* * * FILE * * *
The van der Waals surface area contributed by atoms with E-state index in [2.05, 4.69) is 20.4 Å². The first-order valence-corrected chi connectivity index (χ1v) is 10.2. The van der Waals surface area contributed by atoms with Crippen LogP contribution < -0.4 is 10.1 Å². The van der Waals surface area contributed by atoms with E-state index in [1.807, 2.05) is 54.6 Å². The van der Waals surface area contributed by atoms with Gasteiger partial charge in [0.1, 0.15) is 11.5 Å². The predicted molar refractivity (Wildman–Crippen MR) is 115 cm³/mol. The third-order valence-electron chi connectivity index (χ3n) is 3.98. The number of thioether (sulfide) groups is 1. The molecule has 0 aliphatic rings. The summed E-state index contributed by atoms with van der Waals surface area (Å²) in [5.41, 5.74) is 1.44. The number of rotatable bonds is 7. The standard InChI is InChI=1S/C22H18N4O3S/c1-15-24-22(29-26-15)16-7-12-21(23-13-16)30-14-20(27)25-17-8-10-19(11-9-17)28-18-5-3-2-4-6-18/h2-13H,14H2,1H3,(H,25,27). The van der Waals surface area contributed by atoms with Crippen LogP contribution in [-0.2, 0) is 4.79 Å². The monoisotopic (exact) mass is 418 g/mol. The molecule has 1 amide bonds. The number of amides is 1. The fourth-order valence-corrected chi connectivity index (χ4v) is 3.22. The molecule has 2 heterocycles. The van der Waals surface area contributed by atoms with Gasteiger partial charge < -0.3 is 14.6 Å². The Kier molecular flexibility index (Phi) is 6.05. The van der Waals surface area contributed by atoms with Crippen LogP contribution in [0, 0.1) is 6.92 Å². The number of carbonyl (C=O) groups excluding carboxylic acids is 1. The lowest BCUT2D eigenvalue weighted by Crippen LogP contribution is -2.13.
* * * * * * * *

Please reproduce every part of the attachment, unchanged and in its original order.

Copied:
The van der Waals surface area contributed by atoms with E-state index in [2.05, 4.69) is 20.4 Å². The first-order valence-corrected chi connectivity index (χ1v) is 10.2. The van der Waals surface area contributed by atoms with Crippen LogP contribution < -0.4 is 10.1 Å². The van der Waals surface area contributed by atoms with E-state index in [1.807, 2.05) is 54.6 Å². The van der Waals surface area contributed by atoms with Gasteiger partial charge in [0.1, 0.15) is 11.5 Å². The predicted molar refractivity (Wildman–Crippen MR) is 115 cm³/mol. The third-order valence-electron chi connectivity index (χ3n) is 3.98. The number of thioether (sulfide) groups is 1. The molecule has 0 aliphatic rings. The summed E-state index contributed by atoms with van der Waals surface area (Å²) in [5.41, 5.74) is 1.44. The number of rotatable bonds is 7. The standard InChI is InChI=1S/C22H18N4O3S/c1-15-24-22(29-26-15)16-7-12-21(23-13-16)30-14-20(27)25-17-8-10-19(11-9-17)28-18-5-3-2-4-6-18/h2-13H,14H2,1H3,(H,25,27). The van der Waals surface area contributed by atoms with Crippen LogP contribution in [-0.2, 0) is 4.79 Å². The monoisotopic (exact) mass is 418 g/mol. The molecule has 1 amide bonds. The number of amides is 1. The fourth-order valence-corrected chi connectivity index (χ4v) is 3.22. The molecule has 2 heterocycles. The van der Waals surface area contributed by atoms with Gasteiger partial charge < -0.3 is 14.6 Å². The Kier molecular flexibility index (Phi) is 6.05. The van der Waals surface area contributed by atoms with Crippen LogP contribution in [0, 0.1) is 6.92 Å². The number of carbonyl (C=O) groups excluding carboxylic acids is 1. The lowest BCUT2D eigenvalue weighted by Crippen LogP contribution is -2.13.